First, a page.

Most books by Tami Hoag such as Down the Darkest Road and Live to Tell. I think my favourite is Still Waters. Why? Because her novels are so detailed and the solution of the mysteries is never obvious. In fact, the character of the antagonists and protagonists holds the key to the solutions each time. For example, in A Thin Dark Line, it is the generations-old warped solution of ways to protect a family that bubbles to the surface and the bloody mindedness of an ambitious female cop who stands up for her rights amongst male chauvinism that would chop most women off at the knees, that points the way to reasons for the crime and the discovery of the perpetrator(s).

Many books by Jayne Ann Krentz, not her very early ones where the hero was a dyed-in-the-wool MCP as was the fashion of the day, but her books from about 1998 onwards and also her historicals. Love the way her heroes say “huh.” It can mean so many things: they can be having a revelation, they may disagree with the heroine but they sure as hell are not going to say so, or it can be simply their version of a civil reply to modern discourse. My favourites are the Eclipse Bay series and her historicals written under the name of Amanda Quick such as Mistress (Regency) and The Third Circle (Victorian). Most of all, however, are her futuristic paranormals such as Siren’s Call set on Rainshadow Island and In Too Deep set in Scargill Cove. These appeal to me because of her light hand with the paranormal concepts and the quirkiness of the main characters. She creates otherworlds without belabouring the point. Sometimes writers create alternate worlds that require an immense investment on the part of the reader to learn the settings and morĂ©s of those worlds which can have the effect of having the reader skip pages and eventually put the book down. Not so JAK who, after many years of writing, knows just how far she can go to create a world not so very dissimilar to our own.

Obviously I can’t go far without mentioning the greatest modern storyteller – Nora Roberts. I don’t like many of her earlier books which now seem dated, and I don’t feel that her paranormal ones are in the least bit convincing. However I totally enjoy her recent single titles such as Tribute and Whiskey Beach. And I especially enjoy The Inn at Boonsborough series. I once saw a review where the reader criticised the Boonsborough ones because they had too much building detail in them. Now that’s the part I am intrigued with. I am not a purist romance reader so I like a bit of meat with my coffee froth. I wait for each new release of Nora’s, as do thousands of others, not all of them women by a long way.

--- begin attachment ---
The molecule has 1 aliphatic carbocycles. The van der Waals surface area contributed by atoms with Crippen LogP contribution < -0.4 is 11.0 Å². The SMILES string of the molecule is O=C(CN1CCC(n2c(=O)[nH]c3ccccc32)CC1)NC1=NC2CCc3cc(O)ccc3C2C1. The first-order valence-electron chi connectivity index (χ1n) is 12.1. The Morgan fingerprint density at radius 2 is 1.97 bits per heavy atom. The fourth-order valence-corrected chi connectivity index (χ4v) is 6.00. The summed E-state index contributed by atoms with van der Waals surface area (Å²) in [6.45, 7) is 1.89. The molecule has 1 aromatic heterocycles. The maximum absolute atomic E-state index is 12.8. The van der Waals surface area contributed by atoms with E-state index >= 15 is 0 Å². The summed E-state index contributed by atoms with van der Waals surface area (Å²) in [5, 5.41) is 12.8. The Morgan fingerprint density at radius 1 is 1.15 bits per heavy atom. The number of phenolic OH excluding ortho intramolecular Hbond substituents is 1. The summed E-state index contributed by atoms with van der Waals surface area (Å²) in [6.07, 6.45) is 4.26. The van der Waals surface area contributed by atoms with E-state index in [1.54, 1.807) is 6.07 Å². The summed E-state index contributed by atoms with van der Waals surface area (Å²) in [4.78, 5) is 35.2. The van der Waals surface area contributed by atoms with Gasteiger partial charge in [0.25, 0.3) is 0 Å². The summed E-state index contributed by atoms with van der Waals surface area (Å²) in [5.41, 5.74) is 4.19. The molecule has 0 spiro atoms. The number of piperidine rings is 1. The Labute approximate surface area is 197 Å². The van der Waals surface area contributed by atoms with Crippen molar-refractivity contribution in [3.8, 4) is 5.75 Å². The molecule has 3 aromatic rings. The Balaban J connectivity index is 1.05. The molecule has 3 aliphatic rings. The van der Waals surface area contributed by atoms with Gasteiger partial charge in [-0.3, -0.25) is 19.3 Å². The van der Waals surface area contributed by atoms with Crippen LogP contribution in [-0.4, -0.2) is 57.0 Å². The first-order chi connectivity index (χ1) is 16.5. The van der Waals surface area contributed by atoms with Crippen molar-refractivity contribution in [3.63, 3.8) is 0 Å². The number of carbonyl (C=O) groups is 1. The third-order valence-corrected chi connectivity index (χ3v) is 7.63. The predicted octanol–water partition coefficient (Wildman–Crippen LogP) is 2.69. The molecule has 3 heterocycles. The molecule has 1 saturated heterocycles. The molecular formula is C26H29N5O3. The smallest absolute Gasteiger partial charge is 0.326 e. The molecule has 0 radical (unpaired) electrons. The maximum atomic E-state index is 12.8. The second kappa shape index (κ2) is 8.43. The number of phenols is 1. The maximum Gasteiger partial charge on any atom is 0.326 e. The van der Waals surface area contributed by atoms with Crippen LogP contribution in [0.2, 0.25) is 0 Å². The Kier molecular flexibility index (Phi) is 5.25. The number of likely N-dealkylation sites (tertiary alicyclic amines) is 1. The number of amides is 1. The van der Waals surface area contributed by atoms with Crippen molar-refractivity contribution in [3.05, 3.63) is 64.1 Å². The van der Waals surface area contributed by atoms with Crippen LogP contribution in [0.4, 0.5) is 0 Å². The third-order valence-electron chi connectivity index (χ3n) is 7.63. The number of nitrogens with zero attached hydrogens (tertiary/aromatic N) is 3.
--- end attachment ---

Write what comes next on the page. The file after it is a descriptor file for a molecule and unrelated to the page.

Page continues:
Stieg Larsson, in particular his series of The Girl with the Dragon Tattoo. Anti right wing extremist and magazine editor-in-chief, what a shame his books were only found after his death in 2004. I suggest for those who want a touch of reality watered down with a little idealism, read Larsson. Whether you see the movies first or read the books first, I promise you will enjoy Lizbeth Salander, the toughest cyber-expert on the planet.

New author for me: Rick Mofina, a great suspense writer endorsed by the best suspense writers such as James Patterson, Dean Koontz, Sandra Brown, Tess Gerritsen etc. He is Canadian and so less inclined to use acronyms which can be a relief for a reader steeped in jargon which has to be researched. I thoroughly enjoyed Be Mine and my next choice is The Dying Hour. He writes about a crime reporter and unravelling detective in several of his novels, then switches to another team in his later books. If you like suspense and that ‘unable to put it down’ feeling, then choose Mofina.

Another one to keep an eye on: Going to read more by J.M. Gregson. Have just finished The Fox in the Forest about the murder of a well-liked town vicar. The murdered man is one of those rare characters whom everyone liked. Of course the reader thinks “mistaken identity?” Gregson has an impressive writing record of both non-fiction and fiction. I enjoyed the British outlook to solving crime – stoic, authentic and painstaking – and the author’s writing experience showed by his excellent characterisations. No character was just a sketch. It was an indepth exploration of people both likeable and unlikeable. 

Tell me about the authors you enjoy. Why do you like their writing?